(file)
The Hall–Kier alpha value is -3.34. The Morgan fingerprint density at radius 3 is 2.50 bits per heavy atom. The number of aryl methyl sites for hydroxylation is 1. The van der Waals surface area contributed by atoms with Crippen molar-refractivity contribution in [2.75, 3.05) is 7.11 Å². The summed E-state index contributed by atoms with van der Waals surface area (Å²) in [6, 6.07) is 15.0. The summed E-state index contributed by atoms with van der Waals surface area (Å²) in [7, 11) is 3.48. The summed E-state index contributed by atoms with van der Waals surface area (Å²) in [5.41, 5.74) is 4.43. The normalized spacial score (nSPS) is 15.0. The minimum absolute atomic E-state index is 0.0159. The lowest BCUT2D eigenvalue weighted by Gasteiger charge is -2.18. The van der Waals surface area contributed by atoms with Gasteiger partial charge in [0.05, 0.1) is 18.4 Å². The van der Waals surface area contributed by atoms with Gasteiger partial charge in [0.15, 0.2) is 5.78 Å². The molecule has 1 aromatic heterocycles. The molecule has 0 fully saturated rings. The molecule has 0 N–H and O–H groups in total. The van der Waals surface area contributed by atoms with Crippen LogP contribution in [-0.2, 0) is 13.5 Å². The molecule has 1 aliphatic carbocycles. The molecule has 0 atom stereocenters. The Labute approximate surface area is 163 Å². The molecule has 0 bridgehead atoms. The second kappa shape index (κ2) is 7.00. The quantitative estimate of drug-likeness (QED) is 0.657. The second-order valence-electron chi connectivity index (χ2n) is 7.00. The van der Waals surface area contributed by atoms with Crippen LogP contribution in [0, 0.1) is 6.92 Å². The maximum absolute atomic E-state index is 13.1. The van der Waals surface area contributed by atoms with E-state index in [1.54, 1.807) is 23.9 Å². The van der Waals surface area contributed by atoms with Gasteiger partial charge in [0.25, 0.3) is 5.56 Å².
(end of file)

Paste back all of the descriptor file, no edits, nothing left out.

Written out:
The Hall–Kier alpha value is -3.34. The Morgan fingerprint density at radius 3 is 2.50 bits per heavy atom. The number of aryl methyl sites for hydroxylation is 1. The van der Waals surface area contributed by atoms with Crippen molar-refractivity contribution in [2.75, 3.05) is 7.11 Å². The summed E-state index contributed by atoms with van der Waals surface area (Å²) in [6, 6.07) is 15.0. The summed E-state index contributed by atoms with van der Waals surface area (Å²) in [7, 11) is 3.48. The summed E-state index contributed by atoms with van der Waals surface area (Å²) in [5.41, 5.74) is 4.43. The normalized spacial score (nSPS) is 15.0. The minimum absolute atomic E-state index is 0.0159. The lowest BCUT2D eigenvalue weighted by Gasteiger charge is -2.18. The van der Waals surface area contributed by atoms with Gasteiger partial charge in [0.05, 0.1) is 18.4 Å². The van der Waals surface area contributed by atoms with Gasteiger partial charge in [0.15, 0.2) is 5.78 Å². The molecule has 1 aromatic heterocycles. The molecule has 0 fully saturated rings. The molecule has 0 N–H and O–H groups in total. The van der Waals surface area contributed by atoms with Crippen LogP contribution in [-0.2, 0) is 13.5 Å². The molecule has 1 aliphatic carbocycles. The molecule has 0 atom stereocenters. The Labute approximate surface area is 163 Å². The molecule has 0 bridgehead atoms. The second kappa shape index (κ2) is 7.00. The quantitative estimate of drug-likeness (QED) is 0.657. The second-order valence-electron chi connectivity index (χ2n) is 7.00. The van der Waals surface area contributed by atoms with Crippen LogP contribution in [0, 0.1) is 6.92 Å². The maximum absolute atomic E-state index is 13.1. The van der Waals surface area contributed by atoms with E-state index in [1.54, 1.807) is 23.9 Å². The van der Waals surface area contributed by atoms with Gasteiger partial charge in [0.25, 0.3) is 5.56 Å².